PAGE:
The festival begins with the custom of gathering ashes from the Holi Fire and burying the seeds of ‘Barley’ in it. The seeds are then watered every day awaiting germination. The ceremony takes place with the praiseful songs for Isar (Siva) and Gauri. The women decorate their hands with mehndi since it is considered auspicious. They carry painted earthen pots on their heads. They also make images of Gauri and Isar with clay.
On the seventh evening after Holi, unmarried girls assemble and take out a procession with ‘Ghudlia’ (an earthen pot with holes around and a lamp inside) on their heads. The girls are gifted with sweets, ghee, jaggery, oil etc. by the elders. This process is practiced for ten days. Newly-wed girls are expected to observe the full course of 18 days of the festival that succeeds her marriage. Women keep fast for 18 days and eat only one meal a day.
A large number of fairs are organized during this time. Women make images of Isar and Gauri in clay for the festival. In some Rajput families, permanent wooden images are used after painting them every year. These paintings are done by traditional painters called Matherans. Similar idols are used in the festival of 'Teej' with the only difference of a canopy. The idols in Teej have a canopy while those used in Gangaur are without a canopy.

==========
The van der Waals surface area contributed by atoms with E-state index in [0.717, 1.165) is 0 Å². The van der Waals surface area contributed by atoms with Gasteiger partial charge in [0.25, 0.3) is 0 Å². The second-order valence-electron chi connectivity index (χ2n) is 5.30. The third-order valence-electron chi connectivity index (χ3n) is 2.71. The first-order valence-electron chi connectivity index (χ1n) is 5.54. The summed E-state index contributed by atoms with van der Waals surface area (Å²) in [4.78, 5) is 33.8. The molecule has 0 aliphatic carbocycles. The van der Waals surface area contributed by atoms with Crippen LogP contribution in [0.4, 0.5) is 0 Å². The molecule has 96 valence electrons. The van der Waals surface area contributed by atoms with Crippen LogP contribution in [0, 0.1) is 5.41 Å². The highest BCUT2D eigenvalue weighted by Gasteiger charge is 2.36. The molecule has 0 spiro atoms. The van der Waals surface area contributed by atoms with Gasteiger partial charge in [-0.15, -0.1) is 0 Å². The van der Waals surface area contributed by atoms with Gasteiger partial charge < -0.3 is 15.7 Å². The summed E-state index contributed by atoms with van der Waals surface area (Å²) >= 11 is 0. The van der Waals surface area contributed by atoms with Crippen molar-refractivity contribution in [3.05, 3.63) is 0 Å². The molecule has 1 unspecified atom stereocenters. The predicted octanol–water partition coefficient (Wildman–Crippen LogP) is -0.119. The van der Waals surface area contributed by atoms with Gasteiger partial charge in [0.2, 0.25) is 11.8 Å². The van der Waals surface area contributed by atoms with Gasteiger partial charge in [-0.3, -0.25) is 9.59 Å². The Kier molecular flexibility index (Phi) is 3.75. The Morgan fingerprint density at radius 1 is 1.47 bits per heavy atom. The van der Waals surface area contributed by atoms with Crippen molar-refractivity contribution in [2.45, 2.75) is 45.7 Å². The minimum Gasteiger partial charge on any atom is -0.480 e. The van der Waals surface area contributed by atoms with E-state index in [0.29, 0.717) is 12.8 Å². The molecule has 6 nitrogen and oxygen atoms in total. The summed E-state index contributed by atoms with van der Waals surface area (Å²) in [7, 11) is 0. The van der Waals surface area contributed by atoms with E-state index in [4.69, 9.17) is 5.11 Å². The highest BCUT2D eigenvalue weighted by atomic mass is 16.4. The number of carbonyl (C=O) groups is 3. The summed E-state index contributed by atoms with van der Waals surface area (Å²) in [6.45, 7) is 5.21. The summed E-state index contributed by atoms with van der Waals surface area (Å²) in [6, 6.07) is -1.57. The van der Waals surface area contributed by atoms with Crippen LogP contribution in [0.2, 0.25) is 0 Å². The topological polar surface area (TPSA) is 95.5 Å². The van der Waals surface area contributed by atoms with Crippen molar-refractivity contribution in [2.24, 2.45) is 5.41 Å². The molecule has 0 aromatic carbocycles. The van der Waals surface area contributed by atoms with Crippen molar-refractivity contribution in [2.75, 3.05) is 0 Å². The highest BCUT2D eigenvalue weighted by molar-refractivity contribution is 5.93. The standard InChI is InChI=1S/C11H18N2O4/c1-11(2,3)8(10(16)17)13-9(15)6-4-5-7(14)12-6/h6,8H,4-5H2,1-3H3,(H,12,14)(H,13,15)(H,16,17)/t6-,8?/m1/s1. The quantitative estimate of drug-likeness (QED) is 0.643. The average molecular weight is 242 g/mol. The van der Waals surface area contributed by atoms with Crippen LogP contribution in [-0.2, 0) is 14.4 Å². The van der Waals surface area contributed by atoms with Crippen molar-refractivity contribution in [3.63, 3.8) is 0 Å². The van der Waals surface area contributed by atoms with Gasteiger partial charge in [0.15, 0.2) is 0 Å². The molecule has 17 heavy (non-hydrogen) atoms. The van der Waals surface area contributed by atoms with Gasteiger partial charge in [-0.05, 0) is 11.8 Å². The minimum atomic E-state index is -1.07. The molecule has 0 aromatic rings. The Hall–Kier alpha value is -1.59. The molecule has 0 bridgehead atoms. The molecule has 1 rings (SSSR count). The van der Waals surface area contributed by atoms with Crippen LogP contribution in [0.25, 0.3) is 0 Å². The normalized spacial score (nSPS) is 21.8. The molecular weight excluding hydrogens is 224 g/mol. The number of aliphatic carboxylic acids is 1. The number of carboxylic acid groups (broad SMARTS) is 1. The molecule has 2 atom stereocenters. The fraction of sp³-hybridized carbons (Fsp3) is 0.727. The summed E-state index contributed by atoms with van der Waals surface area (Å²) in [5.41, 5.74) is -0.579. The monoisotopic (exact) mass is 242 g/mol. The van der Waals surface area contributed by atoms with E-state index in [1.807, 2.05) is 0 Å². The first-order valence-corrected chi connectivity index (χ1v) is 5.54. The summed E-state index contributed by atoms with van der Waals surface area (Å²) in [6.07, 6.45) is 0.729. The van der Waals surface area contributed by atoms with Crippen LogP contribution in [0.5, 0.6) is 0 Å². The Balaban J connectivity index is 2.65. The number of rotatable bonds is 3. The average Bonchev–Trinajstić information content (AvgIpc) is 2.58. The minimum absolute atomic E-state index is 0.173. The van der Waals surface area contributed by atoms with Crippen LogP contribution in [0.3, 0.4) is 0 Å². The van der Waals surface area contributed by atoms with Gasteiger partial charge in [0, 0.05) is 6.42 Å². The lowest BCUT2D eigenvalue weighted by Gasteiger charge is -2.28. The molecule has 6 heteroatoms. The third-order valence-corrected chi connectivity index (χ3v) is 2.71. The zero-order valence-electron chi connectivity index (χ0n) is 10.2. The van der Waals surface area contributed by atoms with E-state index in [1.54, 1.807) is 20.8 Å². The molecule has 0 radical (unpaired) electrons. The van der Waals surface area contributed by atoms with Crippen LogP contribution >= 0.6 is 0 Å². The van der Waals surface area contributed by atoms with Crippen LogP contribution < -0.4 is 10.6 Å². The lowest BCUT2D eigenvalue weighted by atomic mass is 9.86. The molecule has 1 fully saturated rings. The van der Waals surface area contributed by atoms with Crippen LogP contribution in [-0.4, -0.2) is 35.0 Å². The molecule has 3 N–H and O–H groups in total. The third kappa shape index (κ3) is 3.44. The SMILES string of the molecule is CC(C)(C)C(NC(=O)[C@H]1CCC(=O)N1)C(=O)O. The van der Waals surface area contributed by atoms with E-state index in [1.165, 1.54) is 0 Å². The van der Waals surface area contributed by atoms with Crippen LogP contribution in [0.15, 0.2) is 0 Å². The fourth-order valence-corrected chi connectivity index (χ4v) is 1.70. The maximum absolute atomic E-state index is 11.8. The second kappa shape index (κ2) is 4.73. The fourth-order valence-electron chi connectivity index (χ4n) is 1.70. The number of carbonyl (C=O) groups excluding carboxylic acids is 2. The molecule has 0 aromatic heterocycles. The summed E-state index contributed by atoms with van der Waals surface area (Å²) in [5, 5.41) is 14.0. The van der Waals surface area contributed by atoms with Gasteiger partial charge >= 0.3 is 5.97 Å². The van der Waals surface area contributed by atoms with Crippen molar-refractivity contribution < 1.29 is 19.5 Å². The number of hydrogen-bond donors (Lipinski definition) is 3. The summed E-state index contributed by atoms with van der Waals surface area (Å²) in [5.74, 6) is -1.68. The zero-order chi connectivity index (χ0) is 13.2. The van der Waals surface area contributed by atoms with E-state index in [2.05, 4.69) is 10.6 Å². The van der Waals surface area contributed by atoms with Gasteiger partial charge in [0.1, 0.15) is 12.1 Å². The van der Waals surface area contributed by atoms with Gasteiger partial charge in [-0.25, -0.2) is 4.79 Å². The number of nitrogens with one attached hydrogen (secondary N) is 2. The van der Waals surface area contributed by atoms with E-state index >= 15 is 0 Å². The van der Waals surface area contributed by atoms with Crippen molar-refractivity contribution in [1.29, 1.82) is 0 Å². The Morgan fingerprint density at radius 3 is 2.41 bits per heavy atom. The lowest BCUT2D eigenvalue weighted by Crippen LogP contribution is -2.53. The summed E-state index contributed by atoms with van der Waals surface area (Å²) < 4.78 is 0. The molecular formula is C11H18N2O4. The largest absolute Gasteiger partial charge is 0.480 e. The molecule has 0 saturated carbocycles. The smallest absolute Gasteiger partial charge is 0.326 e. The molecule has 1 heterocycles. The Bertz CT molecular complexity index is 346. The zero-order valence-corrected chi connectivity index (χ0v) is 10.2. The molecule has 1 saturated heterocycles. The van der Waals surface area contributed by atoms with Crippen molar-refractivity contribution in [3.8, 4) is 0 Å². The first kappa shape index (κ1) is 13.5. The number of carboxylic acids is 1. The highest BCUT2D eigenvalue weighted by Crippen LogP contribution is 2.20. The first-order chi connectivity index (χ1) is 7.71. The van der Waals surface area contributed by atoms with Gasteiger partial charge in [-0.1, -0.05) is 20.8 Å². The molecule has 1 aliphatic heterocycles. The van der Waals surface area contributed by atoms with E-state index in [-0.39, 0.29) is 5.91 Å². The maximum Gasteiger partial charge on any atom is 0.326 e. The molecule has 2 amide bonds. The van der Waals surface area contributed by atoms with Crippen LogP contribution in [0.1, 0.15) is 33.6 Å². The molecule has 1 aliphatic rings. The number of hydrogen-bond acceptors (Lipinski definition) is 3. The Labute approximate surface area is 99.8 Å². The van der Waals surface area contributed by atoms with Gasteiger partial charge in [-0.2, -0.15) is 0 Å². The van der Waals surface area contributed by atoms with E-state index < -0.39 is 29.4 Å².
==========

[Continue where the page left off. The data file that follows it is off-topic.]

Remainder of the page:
It is believed by the local people that after a temporary long ceremony Gauri and Shiva are reunited on this day. Small doll-like Idols of the Shiva and Gauri are made of wood. These divine male and female entities are called ‘Isar’ and ‘Gangaur’.
Special dishes are made during the festival. In Jaipur, a sweet dish called a Ghewar is characteristic of the Gangaur festival. Women make food out of the sweets, ghee, jaggery, oil etc. that they receive as gifts from elders.